The employer’s decision to offer health insurance depends on how much workers value insurance relative to wages, and that value is likely to vary, given the composition of the establishment’s workforce and economic incentives such as the preferential tax treatment of premiums for employer-sponsored insurance (ESI). Using the 2008-10 MEPS Insurance Component augmented with information from other sources, we generate new estimates of employers’ price-sensitivity of offering insurance. Our results suggest that small and medium-size employers are sensitive to changes in the tax price of insurance, with small employers exhibiting the largest price-sensitivity. Workforce composition and local labor market conditions also influence employer offers. With these model estimates, we predict how provisions of the Affordable Care Act (ACA)—including the employer shared-responsibility requirement, premiumtax credits for exchange-based coverage, and the individual mandate—affect the probability of offering ESI. Findings from this study can inform policy discussions about the implications of ACA provisions as well as subsequent reforms focused on the tax-exempt status of ESI premiums.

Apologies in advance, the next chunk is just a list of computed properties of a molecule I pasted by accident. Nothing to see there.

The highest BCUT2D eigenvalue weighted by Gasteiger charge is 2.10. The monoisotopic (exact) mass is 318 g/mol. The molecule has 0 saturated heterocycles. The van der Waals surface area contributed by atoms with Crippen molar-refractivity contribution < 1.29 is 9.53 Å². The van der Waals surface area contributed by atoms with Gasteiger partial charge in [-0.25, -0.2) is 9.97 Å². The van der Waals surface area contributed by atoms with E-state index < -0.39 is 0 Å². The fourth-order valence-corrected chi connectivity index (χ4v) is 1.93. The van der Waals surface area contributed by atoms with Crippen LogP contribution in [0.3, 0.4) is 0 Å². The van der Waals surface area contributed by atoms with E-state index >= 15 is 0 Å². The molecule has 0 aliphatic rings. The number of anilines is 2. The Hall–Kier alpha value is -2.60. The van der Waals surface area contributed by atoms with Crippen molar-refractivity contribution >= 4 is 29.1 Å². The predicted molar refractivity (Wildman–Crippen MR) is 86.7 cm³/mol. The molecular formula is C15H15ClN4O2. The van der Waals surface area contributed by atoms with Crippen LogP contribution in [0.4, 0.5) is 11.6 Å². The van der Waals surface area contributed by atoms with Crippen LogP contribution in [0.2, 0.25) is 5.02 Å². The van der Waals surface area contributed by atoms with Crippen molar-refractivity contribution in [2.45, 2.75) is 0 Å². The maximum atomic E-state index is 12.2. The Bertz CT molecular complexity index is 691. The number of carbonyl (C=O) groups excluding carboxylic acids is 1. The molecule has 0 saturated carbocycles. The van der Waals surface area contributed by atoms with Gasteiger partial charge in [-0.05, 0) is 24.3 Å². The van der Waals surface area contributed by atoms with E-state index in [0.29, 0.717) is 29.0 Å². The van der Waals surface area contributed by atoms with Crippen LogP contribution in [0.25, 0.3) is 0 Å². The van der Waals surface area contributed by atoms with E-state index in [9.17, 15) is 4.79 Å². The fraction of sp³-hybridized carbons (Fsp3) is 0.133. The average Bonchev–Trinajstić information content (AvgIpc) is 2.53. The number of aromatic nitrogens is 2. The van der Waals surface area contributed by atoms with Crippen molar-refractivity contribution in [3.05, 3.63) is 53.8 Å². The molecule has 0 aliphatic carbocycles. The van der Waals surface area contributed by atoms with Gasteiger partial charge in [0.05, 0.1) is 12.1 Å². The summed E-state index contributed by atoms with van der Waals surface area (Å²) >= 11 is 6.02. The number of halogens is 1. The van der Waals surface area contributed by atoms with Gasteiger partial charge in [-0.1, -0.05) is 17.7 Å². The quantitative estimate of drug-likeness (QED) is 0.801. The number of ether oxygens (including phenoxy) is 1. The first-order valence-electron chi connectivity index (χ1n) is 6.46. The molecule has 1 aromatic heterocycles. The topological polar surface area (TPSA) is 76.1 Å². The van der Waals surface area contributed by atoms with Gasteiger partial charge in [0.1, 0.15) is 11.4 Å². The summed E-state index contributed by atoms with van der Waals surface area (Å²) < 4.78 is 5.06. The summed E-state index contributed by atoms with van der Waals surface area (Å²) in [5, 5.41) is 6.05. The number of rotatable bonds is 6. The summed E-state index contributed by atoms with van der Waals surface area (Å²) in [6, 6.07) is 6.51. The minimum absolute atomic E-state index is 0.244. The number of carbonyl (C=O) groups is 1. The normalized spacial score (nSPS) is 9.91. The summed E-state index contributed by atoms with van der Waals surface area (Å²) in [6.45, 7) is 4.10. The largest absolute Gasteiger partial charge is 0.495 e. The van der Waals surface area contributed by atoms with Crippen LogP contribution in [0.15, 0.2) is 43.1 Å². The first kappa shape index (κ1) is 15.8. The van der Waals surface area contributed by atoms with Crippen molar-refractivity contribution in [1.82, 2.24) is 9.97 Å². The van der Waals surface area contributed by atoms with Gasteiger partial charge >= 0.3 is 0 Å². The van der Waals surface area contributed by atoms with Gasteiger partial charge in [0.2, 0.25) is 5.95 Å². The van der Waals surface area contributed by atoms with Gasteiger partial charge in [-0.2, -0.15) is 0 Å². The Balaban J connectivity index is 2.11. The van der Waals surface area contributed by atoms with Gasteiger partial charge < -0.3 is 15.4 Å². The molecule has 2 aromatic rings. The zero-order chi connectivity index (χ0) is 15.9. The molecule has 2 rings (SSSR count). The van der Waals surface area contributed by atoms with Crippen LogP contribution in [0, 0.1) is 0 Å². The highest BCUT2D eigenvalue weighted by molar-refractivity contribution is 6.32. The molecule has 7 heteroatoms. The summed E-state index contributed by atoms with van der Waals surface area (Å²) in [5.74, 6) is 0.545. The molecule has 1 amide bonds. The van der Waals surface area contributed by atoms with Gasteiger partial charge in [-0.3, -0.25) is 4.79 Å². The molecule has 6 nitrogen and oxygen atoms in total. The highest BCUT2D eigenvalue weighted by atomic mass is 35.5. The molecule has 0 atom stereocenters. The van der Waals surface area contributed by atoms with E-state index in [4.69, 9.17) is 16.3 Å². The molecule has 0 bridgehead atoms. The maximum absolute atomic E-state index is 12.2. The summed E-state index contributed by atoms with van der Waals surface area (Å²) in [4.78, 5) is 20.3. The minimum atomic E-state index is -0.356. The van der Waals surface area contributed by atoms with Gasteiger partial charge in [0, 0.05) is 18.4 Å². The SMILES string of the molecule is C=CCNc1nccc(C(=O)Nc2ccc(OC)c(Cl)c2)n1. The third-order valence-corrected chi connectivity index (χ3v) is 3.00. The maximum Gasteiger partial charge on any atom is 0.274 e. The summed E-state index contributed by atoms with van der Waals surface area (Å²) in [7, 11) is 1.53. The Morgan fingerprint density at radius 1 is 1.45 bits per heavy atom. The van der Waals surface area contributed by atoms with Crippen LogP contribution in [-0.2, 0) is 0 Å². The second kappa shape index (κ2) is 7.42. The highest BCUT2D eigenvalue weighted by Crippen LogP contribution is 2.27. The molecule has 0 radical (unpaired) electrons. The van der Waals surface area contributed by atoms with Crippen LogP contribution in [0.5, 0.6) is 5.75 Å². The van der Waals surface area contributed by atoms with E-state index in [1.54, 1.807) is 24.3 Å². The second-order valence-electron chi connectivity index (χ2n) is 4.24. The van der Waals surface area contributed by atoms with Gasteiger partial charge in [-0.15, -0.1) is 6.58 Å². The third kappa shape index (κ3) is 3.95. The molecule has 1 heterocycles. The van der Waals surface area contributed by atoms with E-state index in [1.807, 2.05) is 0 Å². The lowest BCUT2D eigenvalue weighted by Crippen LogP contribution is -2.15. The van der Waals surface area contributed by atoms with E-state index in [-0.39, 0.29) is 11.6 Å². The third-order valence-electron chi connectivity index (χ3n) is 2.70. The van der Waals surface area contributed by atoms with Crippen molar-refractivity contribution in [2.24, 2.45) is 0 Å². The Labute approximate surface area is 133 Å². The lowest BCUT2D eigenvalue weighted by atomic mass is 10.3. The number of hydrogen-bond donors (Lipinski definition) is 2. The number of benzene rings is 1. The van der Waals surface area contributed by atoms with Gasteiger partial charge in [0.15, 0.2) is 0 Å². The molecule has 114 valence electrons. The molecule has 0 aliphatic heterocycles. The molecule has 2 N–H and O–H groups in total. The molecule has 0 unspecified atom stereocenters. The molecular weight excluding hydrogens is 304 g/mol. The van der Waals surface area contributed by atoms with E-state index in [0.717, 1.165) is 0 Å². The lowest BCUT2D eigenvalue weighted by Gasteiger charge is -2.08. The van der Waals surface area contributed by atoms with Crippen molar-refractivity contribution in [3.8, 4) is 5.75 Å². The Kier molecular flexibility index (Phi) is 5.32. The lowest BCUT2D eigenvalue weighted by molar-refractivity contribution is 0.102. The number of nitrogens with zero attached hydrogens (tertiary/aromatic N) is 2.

Bibliographical noteFunding Information:
We thank the National Institute for Health Care Reform for financial support. Any opinions and conclusions expressed herein are those of the authors and do not necessarily represent the views of the US Census Bureau. All results have been reviewed to ensure that no confidential information is disclosed.
- Affordable Care Act
- Employer decision-making
- Employer-sponsored health insurance